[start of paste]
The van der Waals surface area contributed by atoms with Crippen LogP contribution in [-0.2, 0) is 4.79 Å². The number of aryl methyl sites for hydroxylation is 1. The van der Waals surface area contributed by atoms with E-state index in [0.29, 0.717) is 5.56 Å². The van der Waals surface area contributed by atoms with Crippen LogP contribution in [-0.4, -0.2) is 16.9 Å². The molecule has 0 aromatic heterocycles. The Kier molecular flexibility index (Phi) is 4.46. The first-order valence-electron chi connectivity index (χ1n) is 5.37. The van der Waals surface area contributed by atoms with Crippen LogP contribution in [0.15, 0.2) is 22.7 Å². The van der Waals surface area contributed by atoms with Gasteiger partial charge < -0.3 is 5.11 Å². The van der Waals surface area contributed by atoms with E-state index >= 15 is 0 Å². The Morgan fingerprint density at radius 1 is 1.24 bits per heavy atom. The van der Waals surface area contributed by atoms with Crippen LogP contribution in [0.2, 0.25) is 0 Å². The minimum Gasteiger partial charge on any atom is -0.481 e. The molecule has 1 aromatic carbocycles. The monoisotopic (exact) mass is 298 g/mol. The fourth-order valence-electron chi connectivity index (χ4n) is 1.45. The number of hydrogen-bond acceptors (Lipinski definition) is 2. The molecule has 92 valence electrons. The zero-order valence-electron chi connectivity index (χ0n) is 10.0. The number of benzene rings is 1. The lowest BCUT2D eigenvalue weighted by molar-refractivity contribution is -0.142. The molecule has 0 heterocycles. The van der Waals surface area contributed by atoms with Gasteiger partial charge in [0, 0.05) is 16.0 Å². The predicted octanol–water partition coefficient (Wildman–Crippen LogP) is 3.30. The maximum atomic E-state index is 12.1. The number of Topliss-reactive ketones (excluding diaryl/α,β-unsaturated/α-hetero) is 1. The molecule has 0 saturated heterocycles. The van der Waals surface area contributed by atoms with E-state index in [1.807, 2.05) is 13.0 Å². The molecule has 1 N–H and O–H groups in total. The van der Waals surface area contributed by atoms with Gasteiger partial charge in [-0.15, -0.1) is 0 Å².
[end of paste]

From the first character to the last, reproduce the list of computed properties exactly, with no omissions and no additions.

The van der Waals surface area contributed by atoms with Crippen LogP contribution in [-0.2, 0) is 4.79 Å². The number of aryl methyl sites for hydroxylation is 1. The van der Waals surface area contributed by atoms with E-state index in [0.29, 0.717) is 5.56 Å². The van der Waals surface area contributed by atoms with Crippen LogP contribution in [-0.4, -0.2) is 16.9 Å². The molecule has 0 aromatic heterocycles. The Kier molecular flexibility index (Phi) is 4.46. The first-order valence-electron chi connectivity index (χ1n) is 5.37. The van der Waals surface area contributed by atoms with Crippen LogP contribution in [0.15, 0.2) is 22.7 Å². The van der Waals surface area contributed by atoms with Gasteiger partial charge < -0.3 is 5.11 Å². The van der Waals surface area contributed by atoms with E-state index >= 15 is 0 Å². The Morgan fingerprint density at radius 1 is 1.24 bits per heavy atom. The van der Waals surface area contributed by atoms with Crippen LogP contribution in [0.2, 0.25) is 0 Å². The minimum Gasteiger partial charge on any atom is -0.481 e. The molecule has 1 aromatic carbocycles. The monoisotopic (exact) mass is 298 g/mol. The fourth-order valence-electron chi connectivity index (χ4n) is 1.45. The number of hydrogen-bond acceptors (Lipinski definition) is 2. The molecule has 92 valence electrons. The zero-order valence-electron chi connectivity index (χ0n) is 10.0. The number of benzene rings is 1. The lowest BCUT2D eigenvalue weighted by molar-refractivity contribution is -0.142. The molecule has 0 heterocycles. The van der Waals surface area contributed by atoms with Gasteiger partial charge in [0, 0.05) is 16.0 Å². The predicted octanol–water partition coefficient (Wildman–Crippen LogP) is 3.30. The maximum atomic E-state index is 12.1. The number of Topliss-reactive ketones (excluding diaryl/α,β-unsaturated/α-hetero) is 1. The molecule has 0 saturated heterocycles. The van der Waals surface area contributed by atoms with E-state index in [1.807, 2.05) is 13.0 Å². The molecule has 1 N–H and O–H groups in total. The van der Waals surface area contributed by atoms with Gasteiger partial charge in [-0.15, -0.1) is 0 Å².